In order to assist you with your tax filing, SigEp has partnered with greekbill, which has a tax filing wizard module for your convenience (available to all chapters and AVCs, not just those who use greekbill). The fee to file a 990-N is $39 and the 990-EZ is $99. This service is an e-filing system that walks you through filing your 990 to ensure that everything is correct. (It is accessible to chapters through mySigEp by clicking on greekbill in the upper left corner. It is accessible to AVCs through greekbill.com.) Greekbill can also help organizations who need to file the full 990. The discounted hourly fee for that is $150 and the total will be dependent on the scope of the work required. To learn more about filing a full 990 through greekbill CPA, contact them at firstname.lastname@example.org.
No, donations to a 501(c)(7) organization are not. “Tax deductible” refers to a donor being able to deduct the amount of the donation from his/her income, thus reducing his/her taxes. Donations are only tax-deductible when given to a charitable or educational 501(c)(3) corporation. Neither chapters nor AVCs typically qualify for this status. (The restrictions on what a 501(c)(3) can spend on aren’t compatible with typical chapter and AVC needs.) The SigEp Educational Foundation exists as a 501(c)(3) corporation for this express purpose (among others) — to receive and manage contributions for educational scholarships and programs.
It is important that chapters and AVCs clearly state in any solicitations or thank you notes that donations directly to them are not tax-deductible to the donor. (The IRS explicitly asks about this on the full Form 990.)
If your AVC is considering creating a 501(c)(3) in support of your chapter, we’d strongly encourage you to reconsider. If the reporting requirements for 501(c)(7) organizations discussed in this document seem complicated, know that the requirements for a 501(c)(3) are far more complicated. Most states require registration and reporting of tax-deductible fundraising activity in the state. Compliance with these laws requires initial registration and ongoing reporting in multiple states when soliciting donors in multiple states, such as (but not limited to) an online campaign. Here’s an article that explains more.
It depends. Any gross income over $1,000 in Unrelated Business Income (UBI) is taxable. If the chapter has over $1,000 in UBI then they must ALSO file a Form 990-T in addition to their other Form 990. The IRS defines gross income as gross receipts minus the cost of goods sold. This can include earnings from investments and payments received from non-members.
Chapters and AVCs can avoid the tax on investment income only by following IRS procedures called “set-aside.” In other words, if the UBI is not investment income, taxes must be paid. For investment income, there is an IRS provision (originally written in a case for Sigma Phi Epsilon Fraternity in 1969 which still stands as the IRS ruling for all fraternal organizations) which allows organizations to “set aside” net investment income for charitable, religious, scientific, or literary or educational purposes.
In other words, you can deduct all expenses for educational purposes from your investment earnings (e.g. Balanced Man Scholarships, educational programming, facilities or materials, registrations for Carlson and Conclave and cost of sending members to Carlson, Ruck, Tragos Quest and Conclave, etc.). Every chapter can document it pays $1,825 per year in Carlson and Conclave registration fees plus any expenses paid by the chapter to attend, all of which should be deducted (“set aside”) to offset otherwise taxable investment earnings.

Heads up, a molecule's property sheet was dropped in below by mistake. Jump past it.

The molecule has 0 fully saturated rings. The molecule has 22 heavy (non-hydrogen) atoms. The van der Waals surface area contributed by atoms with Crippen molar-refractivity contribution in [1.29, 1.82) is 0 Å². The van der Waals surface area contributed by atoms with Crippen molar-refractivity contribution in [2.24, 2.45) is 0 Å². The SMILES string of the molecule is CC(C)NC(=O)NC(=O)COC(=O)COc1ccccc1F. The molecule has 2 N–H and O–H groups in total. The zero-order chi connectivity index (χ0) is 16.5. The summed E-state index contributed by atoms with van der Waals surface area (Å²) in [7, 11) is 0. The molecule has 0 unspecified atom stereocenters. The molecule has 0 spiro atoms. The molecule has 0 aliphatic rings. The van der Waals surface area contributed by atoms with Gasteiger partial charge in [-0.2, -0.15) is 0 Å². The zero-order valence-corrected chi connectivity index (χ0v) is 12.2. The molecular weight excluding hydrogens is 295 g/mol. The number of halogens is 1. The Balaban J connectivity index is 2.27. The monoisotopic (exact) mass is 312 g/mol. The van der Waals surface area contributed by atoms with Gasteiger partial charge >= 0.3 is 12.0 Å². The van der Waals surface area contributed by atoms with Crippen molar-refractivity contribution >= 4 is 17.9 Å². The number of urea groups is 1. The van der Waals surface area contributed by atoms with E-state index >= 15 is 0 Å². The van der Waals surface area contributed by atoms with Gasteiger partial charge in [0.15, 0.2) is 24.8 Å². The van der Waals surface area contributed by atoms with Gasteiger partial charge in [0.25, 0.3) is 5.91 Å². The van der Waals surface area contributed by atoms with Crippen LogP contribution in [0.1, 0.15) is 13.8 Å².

Here’s an example of “Set aside”:
|Investment Taxable Earnings||$2,850|
Set aside Carlson and Conclave Registration Fees
Net Taxable Income
|Income Tax Due||$5.25|
The educational set aside expense can be paid from chapter operating funds. It is treated as an offset to earnings.
AVCs may be able to do a similar process, but won’t have the $1,825 fixed fee as a starting point. Many AVCs support their chapter with funds for the Balanced Man Scholarship or travel to SigEp leadership programs which would qualify.
To reiterate, this set-aside process is limited to investment income only.
Don’t worry. Here is a guide to the process. If you need help, please reach out to SigEp's finance team at email@example.com.
Remember, the only alternative is to start paying taxes and that is much more costly than reestablishing your tax-exempt status. And timing counts! It is important you get reinstated promptly as the penalties and interest can grow surprisingly fast.
For chapters who have had their tax-exempt status revoked by the IRS, the Grand Chapter bylaws state: “In the event that the chapter’s tax-exempt status is suspended or revoked by the IRS, or a state taxing authority, the vice president of finance, in conjunction with the AVC and a mentor for the Vice President of Finance, must immediately move to resolve the issue and obtain reinstatement of the chapter’s non-profit tax by adopting the Fraternity’s preferred financial platform vendor for all dues collection and tax filing services for at least three years from the date of the suspension or revocation. In the event there is no mentor for the Vice President of Finance, one shall be appointed by the AVC or the District Governor in the absence of an AVC. A chapter can opt out of the preferred platform’s services by proving reinstatement progress within 3 months of tax-exempt suspension or revocation with support of a local certified professional accountant or tax professional.”.